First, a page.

Medical History, Medication Use, and Risk of Nasopharyngeal Carcinoma

Medical History, Medication Use, and Risk of Nasopharyngeal Carcinoma Abstract Because persistent inflammation may render the nasopharyngeal mucosa susceptible to carcinogenesis, chronic ear/nose/throat (ENT) disease and its treatment might influence the risk of nasopharyngeal carcinoma (NPC). Existing evidence is, however, inconclusive and often based on methodologically suboptimal epidemiologic studies. In a population-based case-control study in southern China, we enrolled 2532 NPC cases and 2597 controls aged 20–74 years from 2010 to 2014. Odds ratios were estimated for associations between NPC risk and history of ENT and related medications. Any history of chronic ENT disease was associated with a 34% increased risk of NPC. Similarly, use of nasal drops or aspirin was associated with approximately doubled risk of NPC. However, in secondary analyses restricted to chronic ENT diseases and related medication use at least 5 years prior to diagnosis/interview, most results were statistically non-significant, except a history of uncured ENT diseases, untreated nasal polyps, and earlier age at first diagnosis of ENT disease and first or most recent aspirin use. Overall, these findings suggest that ENT disease and related drug use are most likely early indications rather than causes of NPC, although the possibility of a modestly increased NPC risk associated with these diseases and related drugs cannot be excluded. Case-control study, Nasopharyngeal carcinoma, Medical history, Medication use Author notes G.H., Y.Z., Y.X.Z., H.O.A., and W.Y. contributed equally to this work. © The Author(s) 2018. Published by Oxford University Press on behalf of the Johns Hopkins Bloomberg School of Public Health. All rights reserved. For permissions, please e-mail: journals.permissions@oup.com. This article is published and distributed under the terms of the Oxford University Press, Standard Journals Publication Model (https://academic.oup.com/journals/pages/about_us/legal/notices) http://www.deepdyve.com/assets/images/DeepDyve-Logo-lg.png American Journal of Epidemiology Oxford University Press

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Publisher
Oxford University Press
Copyright
© The Author(s) 2018. Published by Oxford University Press on behalf of the Johns Hopkins Bloomberg School of Public Health. All rights reserved. For permissions, please e-mail: journals.permissions@oup.com.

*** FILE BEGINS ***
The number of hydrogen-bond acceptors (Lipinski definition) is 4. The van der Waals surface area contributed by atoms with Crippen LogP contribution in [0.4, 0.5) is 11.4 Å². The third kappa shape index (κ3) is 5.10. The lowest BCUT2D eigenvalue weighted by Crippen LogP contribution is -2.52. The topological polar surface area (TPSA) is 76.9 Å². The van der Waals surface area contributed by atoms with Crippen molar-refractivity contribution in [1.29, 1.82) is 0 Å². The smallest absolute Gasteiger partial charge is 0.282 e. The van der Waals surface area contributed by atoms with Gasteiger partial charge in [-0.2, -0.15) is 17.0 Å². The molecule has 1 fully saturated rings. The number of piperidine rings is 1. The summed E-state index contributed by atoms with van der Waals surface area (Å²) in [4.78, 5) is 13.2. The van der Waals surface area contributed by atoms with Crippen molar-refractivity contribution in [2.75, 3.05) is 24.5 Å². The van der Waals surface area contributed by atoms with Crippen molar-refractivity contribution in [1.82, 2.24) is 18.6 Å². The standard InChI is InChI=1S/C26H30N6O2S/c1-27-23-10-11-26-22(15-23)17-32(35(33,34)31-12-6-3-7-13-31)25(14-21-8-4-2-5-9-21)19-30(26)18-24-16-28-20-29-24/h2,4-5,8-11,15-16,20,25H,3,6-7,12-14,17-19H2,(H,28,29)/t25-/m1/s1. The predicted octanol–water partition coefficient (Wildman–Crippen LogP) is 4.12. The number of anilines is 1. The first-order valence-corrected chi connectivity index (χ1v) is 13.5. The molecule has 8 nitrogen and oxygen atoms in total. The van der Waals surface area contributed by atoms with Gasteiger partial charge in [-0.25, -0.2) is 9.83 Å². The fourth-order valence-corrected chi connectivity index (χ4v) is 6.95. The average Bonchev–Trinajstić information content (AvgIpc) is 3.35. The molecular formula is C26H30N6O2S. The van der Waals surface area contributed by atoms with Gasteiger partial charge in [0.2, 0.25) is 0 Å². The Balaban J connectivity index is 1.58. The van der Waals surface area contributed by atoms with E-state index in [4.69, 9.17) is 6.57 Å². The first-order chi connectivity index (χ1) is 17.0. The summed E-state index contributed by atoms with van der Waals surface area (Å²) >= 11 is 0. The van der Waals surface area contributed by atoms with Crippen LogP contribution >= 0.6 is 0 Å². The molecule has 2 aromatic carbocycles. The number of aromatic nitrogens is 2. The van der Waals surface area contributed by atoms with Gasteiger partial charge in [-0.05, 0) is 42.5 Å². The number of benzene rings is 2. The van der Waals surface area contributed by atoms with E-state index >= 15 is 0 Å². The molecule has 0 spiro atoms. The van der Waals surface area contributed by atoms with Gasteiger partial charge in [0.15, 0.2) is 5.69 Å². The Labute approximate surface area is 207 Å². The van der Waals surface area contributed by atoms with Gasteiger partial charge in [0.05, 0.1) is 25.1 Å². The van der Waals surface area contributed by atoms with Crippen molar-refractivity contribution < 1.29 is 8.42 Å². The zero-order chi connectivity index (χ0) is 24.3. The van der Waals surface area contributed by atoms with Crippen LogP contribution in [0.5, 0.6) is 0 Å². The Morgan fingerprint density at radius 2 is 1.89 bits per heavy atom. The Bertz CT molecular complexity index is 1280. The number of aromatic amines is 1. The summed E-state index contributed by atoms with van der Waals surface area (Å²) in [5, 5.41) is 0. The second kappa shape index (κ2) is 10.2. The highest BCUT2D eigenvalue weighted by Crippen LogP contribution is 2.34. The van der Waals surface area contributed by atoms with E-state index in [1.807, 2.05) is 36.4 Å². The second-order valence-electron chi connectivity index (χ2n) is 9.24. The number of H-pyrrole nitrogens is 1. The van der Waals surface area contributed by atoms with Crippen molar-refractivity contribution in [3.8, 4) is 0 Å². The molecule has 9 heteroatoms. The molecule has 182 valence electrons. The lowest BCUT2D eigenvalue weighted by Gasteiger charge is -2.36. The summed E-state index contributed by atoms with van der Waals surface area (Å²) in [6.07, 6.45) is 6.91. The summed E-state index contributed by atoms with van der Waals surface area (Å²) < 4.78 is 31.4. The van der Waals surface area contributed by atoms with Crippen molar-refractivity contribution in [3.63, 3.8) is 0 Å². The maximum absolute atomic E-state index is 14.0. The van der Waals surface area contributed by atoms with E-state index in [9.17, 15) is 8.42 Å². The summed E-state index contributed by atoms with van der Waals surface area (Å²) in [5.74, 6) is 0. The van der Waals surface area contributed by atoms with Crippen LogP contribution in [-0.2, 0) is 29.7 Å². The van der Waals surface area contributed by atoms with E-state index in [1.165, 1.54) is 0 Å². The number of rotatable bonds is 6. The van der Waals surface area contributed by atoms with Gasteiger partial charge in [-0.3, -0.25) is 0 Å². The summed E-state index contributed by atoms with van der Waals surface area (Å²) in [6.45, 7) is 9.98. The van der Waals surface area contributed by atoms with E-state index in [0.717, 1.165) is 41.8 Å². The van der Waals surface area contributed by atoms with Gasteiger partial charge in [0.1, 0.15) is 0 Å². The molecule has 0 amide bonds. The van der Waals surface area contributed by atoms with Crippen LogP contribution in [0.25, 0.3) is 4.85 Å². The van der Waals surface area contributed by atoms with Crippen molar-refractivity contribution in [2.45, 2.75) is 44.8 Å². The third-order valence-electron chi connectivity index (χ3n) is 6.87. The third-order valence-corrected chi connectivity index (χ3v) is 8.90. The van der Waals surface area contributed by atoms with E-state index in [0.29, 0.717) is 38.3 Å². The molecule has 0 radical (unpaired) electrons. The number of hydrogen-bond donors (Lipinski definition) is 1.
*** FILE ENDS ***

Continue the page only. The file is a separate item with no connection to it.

ISSN
0002-9262
eISSN
1476-6256
D.O.I.
10.1093/aje/kwy095
Publisher site
See Article on Publisher Site

Abstract

Abstract Because persistent inflammation may render the nasopharyngeal mucosa susceptible to carcinogenesis, chronic ear/nose/throat (ENT) disease and its treatment might influence the risk of nasopharyngeal carcinoma (NPC). Existing evidence is, however, inconclusive and often based on methodologically suboptimal epidemiologic studies. In a population-based case-control study in southern China, we enrolled 2532 NPC cases and 2597 controls aged 20–74 years from 2010 to 2014. Odds ratios were estimated for associations between NPC risk and history of ENT and related medications. Any history of chronic ENT disease was associated with a 34% increased risk of NPC. Similarly, use of nasal drops or aspirin was associated with approximately doubled risk of NPC. However, in secondary analyses restricted to chronic ENT diseases and related medication use at least 5 years prior to diagnosis/interview, most results were statistically non-significant, except a history of uncured ENT diseases, untreated nasal polyps, and earlier age at first diagnosis of ENT disease and first or most recent aspirin use. Overall, these findings suggest that ENT disease and related drug use are most likely early indications rather than causes of NPC, although the possibility of a modestly increased NPC risk associated with these diseases and related drugs cannot be excluded. Case-control study, Nasopharyngeal carcinoma, Medical history, Medication use Author notes G.H., Y.Z., Y.X.Z., H.O.A., and W.Y. contributed equally to this work. © The Author(s) 2018. Published by Oxford University Press on behalf of the Johns Hopkins Bloomberg School of Public Health. All rights reserved. For permissions, please e-mail: journals.permissions@oup.com. This article is published and distributed under the terms of the Oxford University Press, Standard Journals Publication Model (https://academic.oup.com/journals/pages/about_us/legal/notices)

Journal

American Journal of EpidemiologyOxford University Press

Published: Apr 26, 2018

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